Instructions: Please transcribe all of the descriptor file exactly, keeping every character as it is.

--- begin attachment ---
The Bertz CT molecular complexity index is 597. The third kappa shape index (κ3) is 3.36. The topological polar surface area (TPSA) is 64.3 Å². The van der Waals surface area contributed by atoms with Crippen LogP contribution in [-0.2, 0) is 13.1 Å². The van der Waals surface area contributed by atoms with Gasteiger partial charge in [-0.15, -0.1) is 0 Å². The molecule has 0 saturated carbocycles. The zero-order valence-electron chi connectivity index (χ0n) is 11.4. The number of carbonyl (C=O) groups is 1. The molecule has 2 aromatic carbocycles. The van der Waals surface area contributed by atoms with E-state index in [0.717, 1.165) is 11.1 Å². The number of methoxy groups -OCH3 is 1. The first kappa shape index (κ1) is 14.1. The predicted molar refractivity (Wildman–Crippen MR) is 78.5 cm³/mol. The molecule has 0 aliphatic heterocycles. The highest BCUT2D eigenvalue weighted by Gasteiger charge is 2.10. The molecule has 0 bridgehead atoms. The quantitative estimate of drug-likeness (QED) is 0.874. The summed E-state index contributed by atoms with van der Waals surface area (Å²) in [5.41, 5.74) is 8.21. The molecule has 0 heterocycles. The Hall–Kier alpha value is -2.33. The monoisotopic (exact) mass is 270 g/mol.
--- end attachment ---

The Bertz CT molecular complexity index is 597. The third kappa shape index (κ3) is 3.36. The topological polar surface area (TPSA) is 64.3 Å². The van der Waals surface area contributed by atoms with Crippen LogP contribution in [-0.2, 0) is 13.1 Å². The van der Waals surface area contributed by atoms with Gasteiger partial charge in [-0.15, -0.1) is 0 Å². The molecule has 0 saturated carbocycles. The zero-order valence-electron chi connectivity index (χ0n) is 11.4. The number of carbonyl (C=O) groups is 1. The molecule has 2 aromatic carbocycles. The van der Waals surface area contributed by atoms with E-state index in [0.717, 1.165) is 11.1 Å². The number of methoxy groups -OCH3 is 1. The first kappa shape index (κ1) is 14.1. The predicted molar refractivity (Wildman–Crippen MR) is 78.5 cm³/mol. The molecule has 0 aliphatic heterocycles. The highest BCUT2D eigenvalue weighted by Gasteiger charge is 2.10. The molecule has 0 bridgehead atoms. The quantitative estimate of drug-likeness (QED) is 0.874. The summed E-state index contributed by atoms with van der Waals surface area (Å²) in [5.41, 5.74) is 8.21. The molecule has 0 heterocycles. The Hall–Kier alpha value is -2.33. The monoisotopic (exact) mass is 270 g/mol.